But, I fear baseball is becoming “just a game” in the American experience because fatherhood is in decline. The youth baseball experience is being abstracted from the family and professionalized in contemporary American culture. Absentee fathers have led to the cultural decline of baseball as the national pastime in America. But it must be noted that there are varying kinds of absentee fathers. Some tragically do not live in the home with their children, but others are in the home but hire or farm out much of the parenting. Even in Christian families, providing stuff and paying for opportunities is often counted as engaged parental involvement because we have lost a theology of presence.
The emergence of baseball academies, specialized paid instructors, and travel baseball teams is a symptom of a larger cultural problem. All of these opportunities can be helpful and have a place as a supplement to a player’s baseball development, but they too often become substitutes for what has made the game of baseball great and deeply entrenched in American culture.
Every time I see a father fiddling with his iPhone while paying another man $40 an hour to sit a ball on a tee or soft toss for his son, I realize we are losing the game. Baseball is a game enamored with history and conversation, which have linked generations with a connectedness and shared language. The familial rootedness of baseball contributed to its emergence as the national pastime, and the hectic, virtual world we inhabit today makes its value largely unintelligible. Our industrialized, mass production culture has led to an unthinking value of quick, cheap, and disposable over slow, valuable, and lasting. The downgrade is evident in the range of American performing arts—including sport.
Severing baseball from fathers and local communities is turning the great game into “just a game.” Any American father can be privy to a wealth of resources in books and on the Internet about the fundamentals of baseball that is unparalleled in history. With minimal effort, he can learn drills and patiently work with his son on a daily basis to learn and develop the needed skills. But, it seems many dads would rather pay $40 and be an absentee dad for the instructional hour.
After all, the baseball academies and instructors dangle the possibility of obtaining a college scholarship or a Major League Baseball career if you sign up for their professional lessons. Baseball’s value is corrupted when it is simply seen as a possible means to some utilitarian end. Such notions are fantasy any way. Only two percent of High School baseball players receive any scholarship money to play baseball in college. A family’s time would be more wisely invested by trying to hit it big in the lottery (which I do not recommend).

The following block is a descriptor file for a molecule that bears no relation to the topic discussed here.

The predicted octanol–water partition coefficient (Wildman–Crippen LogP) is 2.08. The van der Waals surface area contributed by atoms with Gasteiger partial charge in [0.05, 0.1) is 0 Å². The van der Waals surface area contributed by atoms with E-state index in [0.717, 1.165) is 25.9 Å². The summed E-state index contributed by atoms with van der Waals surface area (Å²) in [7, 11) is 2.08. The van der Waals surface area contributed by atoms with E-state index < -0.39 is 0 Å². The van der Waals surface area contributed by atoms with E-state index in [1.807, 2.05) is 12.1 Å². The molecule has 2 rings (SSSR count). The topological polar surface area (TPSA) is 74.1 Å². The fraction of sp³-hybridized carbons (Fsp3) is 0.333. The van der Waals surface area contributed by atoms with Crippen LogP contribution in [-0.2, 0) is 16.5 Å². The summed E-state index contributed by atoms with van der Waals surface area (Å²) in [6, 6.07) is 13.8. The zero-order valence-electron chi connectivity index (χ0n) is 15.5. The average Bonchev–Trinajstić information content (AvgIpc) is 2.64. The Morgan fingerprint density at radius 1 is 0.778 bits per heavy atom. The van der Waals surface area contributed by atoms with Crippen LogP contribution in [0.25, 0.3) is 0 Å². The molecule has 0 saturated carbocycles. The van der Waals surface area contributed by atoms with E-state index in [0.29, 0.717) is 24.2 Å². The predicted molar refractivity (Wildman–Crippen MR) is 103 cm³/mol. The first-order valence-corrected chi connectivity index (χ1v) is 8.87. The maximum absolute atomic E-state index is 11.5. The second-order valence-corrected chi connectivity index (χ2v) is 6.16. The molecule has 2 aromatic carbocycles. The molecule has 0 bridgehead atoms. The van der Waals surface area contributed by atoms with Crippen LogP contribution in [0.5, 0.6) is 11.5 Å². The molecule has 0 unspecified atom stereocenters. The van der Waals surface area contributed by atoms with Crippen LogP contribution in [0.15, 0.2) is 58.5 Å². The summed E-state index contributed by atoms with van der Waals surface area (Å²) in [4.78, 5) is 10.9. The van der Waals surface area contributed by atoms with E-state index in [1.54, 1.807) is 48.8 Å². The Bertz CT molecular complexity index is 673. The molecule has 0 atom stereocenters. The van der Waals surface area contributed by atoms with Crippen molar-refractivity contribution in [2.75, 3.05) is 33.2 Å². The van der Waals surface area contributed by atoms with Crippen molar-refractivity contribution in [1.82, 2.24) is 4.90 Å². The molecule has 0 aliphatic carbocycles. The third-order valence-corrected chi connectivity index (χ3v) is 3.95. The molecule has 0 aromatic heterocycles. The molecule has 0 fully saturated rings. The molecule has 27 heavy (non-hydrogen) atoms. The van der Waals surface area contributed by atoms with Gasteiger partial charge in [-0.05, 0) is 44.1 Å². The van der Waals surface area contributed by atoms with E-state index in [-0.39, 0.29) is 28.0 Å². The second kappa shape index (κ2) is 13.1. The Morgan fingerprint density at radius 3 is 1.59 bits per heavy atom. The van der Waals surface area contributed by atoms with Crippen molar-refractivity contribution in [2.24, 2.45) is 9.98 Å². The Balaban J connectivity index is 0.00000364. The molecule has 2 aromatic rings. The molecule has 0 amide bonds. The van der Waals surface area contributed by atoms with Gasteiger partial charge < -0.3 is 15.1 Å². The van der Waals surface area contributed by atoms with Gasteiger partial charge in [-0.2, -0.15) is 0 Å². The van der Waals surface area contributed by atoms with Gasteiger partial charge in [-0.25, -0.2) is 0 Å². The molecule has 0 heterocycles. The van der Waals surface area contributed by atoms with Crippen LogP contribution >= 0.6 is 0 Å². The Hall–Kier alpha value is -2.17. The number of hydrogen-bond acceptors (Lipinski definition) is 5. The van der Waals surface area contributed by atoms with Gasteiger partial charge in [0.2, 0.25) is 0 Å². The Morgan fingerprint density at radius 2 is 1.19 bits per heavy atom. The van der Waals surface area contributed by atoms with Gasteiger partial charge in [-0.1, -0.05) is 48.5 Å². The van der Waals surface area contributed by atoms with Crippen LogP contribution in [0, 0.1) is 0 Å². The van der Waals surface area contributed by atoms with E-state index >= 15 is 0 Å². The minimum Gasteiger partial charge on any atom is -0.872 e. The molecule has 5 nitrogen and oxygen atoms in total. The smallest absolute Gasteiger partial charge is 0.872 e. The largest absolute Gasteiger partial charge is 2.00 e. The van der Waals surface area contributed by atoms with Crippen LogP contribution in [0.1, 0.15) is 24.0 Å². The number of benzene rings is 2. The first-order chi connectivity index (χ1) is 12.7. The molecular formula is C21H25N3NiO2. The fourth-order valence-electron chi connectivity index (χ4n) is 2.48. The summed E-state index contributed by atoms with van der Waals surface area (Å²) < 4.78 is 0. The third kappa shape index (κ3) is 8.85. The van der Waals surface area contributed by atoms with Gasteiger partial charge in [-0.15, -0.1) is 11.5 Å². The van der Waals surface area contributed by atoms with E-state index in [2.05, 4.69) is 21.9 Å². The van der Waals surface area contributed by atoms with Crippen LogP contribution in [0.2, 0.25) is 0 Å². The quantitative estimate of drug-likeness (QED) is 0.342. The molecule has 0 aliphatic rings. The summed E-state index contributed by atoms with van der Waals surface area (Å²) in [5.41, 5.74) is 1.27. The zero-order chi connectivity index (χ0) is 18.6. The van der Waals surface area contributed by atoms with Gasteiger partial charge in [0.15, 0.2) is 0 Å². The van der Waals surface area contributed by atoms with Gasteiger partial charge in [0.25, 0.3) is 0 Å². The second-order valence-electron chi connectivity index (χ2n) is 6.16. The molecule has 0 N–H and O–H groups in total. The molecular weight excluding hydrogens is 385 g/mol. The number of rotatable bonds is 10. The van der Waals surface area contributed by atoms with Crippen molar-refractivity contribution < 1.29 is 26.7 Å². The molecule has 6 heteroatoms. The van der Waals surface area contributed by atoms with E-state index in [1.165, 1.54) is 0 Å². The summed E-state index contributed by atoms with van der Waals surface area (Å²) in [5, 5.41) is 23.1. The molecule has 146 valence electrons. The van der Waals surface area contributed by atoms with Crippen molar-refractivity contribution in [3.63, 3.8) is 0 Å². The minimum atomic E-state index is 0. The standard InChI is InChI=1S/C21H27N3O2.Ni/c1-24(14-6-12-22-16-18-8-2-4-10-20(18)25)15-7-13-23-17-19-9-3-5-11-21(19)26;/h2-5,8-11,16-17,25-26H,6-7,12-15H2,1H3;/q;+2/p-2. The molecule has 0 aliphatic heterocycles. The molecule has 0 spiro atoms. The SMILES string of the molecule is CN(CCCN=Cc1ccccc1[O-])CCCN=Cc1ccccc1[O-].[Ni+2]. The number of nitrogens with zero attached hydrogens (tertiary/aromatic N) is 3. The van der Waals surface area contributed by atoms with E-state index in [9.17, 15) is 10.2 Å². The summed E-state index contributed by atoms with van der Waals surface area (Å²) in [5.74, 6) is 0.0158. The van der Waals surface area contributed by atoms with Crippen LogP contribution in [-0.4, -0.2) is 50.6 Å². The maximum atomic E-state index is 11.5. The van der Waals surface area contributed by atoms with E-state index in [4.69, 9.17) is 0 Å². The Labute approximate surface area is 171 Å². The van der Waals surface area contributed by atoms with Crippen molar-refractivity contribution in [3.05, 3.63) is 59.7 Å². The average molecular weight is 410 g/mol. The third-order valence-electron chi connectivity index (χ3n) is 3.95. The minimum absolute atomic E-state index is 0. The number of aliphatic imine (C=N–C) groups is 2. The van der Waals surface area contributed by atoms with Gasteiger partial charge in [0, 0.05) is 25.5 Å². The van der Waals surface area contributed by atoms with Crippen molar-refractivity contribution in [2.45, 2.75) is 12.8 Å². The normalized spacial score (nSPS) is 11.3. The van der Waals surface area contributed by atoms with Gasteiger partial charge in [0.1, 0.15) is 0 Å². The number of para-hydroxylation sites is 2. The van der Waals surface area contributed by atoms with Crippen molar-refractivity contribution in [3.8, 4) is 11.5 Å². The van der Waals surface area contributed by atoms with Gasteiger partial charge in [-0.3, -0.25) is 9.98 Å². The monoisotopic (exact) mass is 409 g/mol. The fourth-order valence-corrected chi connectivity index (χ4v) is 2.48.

A father’s presence and the gospel
Absentee dads, whether physically absent or emotionally absent, will not hand down a love and passion for baseball. A father who refuses to take the time to teach a game like baseball that demands patience will probably not take time for other complex and mysterious things either—far more important things.
It is not just baseball that demands a father’s presence. The good news of Jesus Christ is a simple yet infinitely profound message. The Bible takes us through the most important story in the history of the cosmos. The biblical gospel story has all kinds of twists and turns, nuances, and mystery (Eph. 3:3-10; 5:32; Col. 1:26-27). It is the story that defines every one of our personal stories. Passing on “the faith once for all delivered to the saints” (Jude 3) to the next generation takes time, patience, and never-ending conversations (Deut. 6:4-9; Psalm 78:1-8) about “the mystery of the gospel” (Eph. 6:19).
Just like the dad dropping his son off with the baseball professionals, too many Christian fathers act as if they do not have time to read the long complex story of the Bible and have countless conversations with their children about the gospel and biblical truth. It is much easier and efficient to drop them off and allow the professionals at the church with seminary degrees to take care of serious religious stuff. Too many dads think what really matters is paying for their children to have the best opportunities and college one day. They tend to prefer the gospel tract approach to teaching faith and life, just the facts, hopefully get them saved, and make sure they get a good education and well paying job. But, in a faith with a Savior who took on human flesh and dwelt among us, we ought to know better. Faithfully teaching our children about the glory of the incarnate, crucified, and resurrected Christ demands time, patience, and presence.
Without fathers, there is no baseball—and unfortunately, that is one of the smallest tragedies of absentee dads. There is a reason grown men have often cried when Field of Dreams ends with Ray playing catch with his dad. But I fear we are heading toward a time when many men will be unmoved and puzzled by what they see as a strange ending to the movie. If so, we will have lost far more than baseball.